Curious Customs

IN some countries the people have customs

that would appear very curious and

strange to us.

If you should travel in some parts of

Asia you would be surprised to find 

the men wearing from two to fifteen caps

at the same time.  These caps are of different 

sorts,  some made of linen and some of

woolen, others of cotton and worn one

upon another, the outer one being richly

ornamented and having embroidered upon

it passages from the Koran or Mahomet an

Bible. Notwithstanding this extravagance

in dressing the head, they have but two

other garments, except the sandals, and one

of these serves as a bed at night, and the

other as a covering. Sometimes, however,

they sleep in a sack to protect them from

the attacks of troublesome insects.

The women stain their nails red, and

their feet and hands brown. They paint

their eyebrows and eyelashes black, and

keep all the lower part of the face covered

with a vail or with folds of linen. The men

also paint; or rather stain their arms, lips,

and other conspicuous parts of the body,

not white or delicate pink, but deep blue.

This they prick in with the point of a needle

so that it cannot be washed off. In this

way some make jet-black flowers upon the

cheeks or forehead.

The women wear a great many rings;

not only in their ears or on their fingers,

but also on their arms and in their noses.

Many of the rings worn in the nose are as

much as three inches in diameter. These

poor people think that by thus painting and

decorating their persons they render themselves

beautiful and attractive.

If you were to be invited to dinner

in that country, you would find yourself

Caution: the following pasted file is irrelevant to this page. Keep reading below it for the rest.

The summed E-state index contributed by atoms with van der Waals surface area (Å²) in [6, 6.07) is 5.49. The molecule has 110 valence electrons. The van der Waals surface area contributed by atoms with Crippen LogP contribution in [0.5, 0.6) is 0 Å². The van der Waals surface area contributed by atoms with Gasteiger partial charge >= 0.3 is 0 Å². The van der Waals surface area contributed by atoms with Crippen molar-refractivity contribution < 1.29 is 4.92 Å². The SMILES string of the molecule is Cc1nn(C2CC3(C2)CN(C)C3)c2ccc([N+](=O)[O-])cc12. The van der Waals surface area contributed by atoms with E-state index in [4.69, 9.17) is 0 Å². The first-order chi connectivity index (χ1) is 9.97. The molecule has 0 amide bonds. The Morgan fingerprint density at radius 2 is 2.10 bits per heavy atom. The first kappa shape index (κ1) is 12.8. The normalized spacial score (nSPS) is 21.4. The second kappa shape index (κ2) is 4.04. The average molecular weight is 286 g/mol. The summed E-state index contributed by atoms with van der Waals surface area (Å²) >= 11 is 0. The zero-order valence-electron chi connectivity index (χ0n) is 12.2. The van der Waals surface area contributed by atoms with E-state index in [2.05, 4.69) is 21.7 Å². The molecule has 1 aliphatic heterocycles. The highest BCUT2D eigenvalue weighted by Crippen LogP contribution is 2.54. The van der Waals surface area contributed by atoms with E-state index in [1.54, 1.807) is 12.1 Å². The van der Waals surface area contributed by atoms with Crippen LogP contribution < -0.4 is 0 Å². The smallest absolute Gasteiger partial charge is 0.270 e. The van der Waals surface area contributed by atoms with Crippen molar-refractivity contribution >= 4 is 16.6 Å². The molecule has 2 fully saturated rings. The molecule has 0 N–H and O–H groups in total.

obliged to get down to a tray set on the

ground, instead of drawing up to a nicely

spread table; and this too, not because of

the poverty of your host, but because it is

the fashion. Instead of sitting in a chair,

you would sit on a cushion laid upon the

ground. Instead of eating with a fork, you,

with all the rest, would have to help yourself

from the tray with your fingers. If you

should try to be polite and sociable, and

inquire after the health of the ladies of the

family, you would be thought guilty of an

insult, that might cost you your life. And

if you should praise any of the children, you

would be suspected of evil intentions.

Now, strange and foolish as these customs

appear to us, there is no doubt but

ours, would appear no less ridiculous to

them. And, on the whole, are not many

of OUR customs even more unnatural and 

inconsistent than theirs? How silly it is,

then, to follow the fashions as thousands of

thoughtless persons do, with such eagerness!

And how many of the young readers

are willing to become blind slaves to unnatural

 and  hurtful customs rather than be governed by

 good sense, the laws of our being, and a 

conscience enlightened

by the word of God?